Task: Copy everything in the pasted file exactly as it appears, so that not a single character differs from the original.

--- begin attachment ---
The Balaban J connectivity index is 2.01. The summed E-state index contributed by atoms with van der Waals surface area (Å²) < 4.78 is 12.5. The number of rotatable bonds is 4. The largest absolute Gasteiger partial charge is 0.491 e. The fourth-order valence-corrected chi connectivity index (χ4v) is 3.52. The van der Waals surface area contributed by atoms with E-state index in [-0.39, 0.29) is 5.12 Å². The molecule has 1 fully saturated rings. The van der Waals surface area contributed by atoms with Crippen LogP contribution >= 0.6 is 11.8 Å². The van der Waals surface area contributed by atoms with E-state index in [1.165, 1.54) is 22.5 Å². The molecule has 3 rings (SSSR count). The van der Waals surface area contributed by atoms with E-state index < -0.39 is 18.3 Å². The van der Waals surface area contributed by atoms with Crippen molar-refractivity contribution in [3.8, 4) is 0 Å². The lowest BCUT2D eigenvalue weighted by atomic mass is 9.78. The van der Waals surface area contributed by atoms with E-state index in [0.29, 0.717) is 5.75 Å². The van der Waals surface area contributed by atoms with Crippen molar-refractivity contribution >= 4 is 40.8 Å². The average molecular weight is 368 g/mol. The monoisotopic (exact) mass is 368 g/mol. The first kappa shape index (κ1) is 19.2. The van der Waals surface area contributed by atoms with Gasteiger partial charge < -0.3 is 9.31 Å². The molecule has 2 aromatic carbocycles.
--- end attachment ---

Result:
The Balaban J connectivity index is 2.01. The summed E-state index contributed by atoms with van der Waals surface area (Å²) < 4.78 is 12.5. The number of rotatable bonds is 4. The largest absolute Gasteiger partial charge is 0.491 e. The fourth-order valence-corrected chi connectivity index (χ4v) is 3.52. The van der Waals surface area contributed by atoms with E-state index in [-0.39, 0.29) is 5.12 Å². The molecule has 1 fully saturated rings. The van der Waals surface area contributed by atoms with Crippen LogP contribution >= 0.6 is 11.8 Å². The van der Waals surface area contributed by atoms with E-state index in [1.165, 1.54) is 22.5 Å². The molecule has 3 rings (SSSR count). The van der Waals surface area contributed by atoms with E-state index < -0.39 is 18.3 Å². The van der Waals surface area contributed by atoms with Crippen molar-refractivity contribution in [3.8, 4) is 0 Å². The lowest BCUT2D eigenvalue weighted by atomic mass is 9.78. The van der Waals surface area contributed by atoms with E-state index in [0.29, 0.717) is 5.75 Å². The van der Waals surface area contributed by atoms with Crippen molar-refractivity contribution >= 4 is 40.8 Å². The average molecular weight is 368 g/mol. The monoisotopic (exact) mass is 368 g/mol. The first kappa shape index (κ1) is 19.2. The van der Waals surface area contributed by atoms with Gasteiger partial charge < -0.3 is 9.31 Å². The molecule has 2 aromatic carbocycles.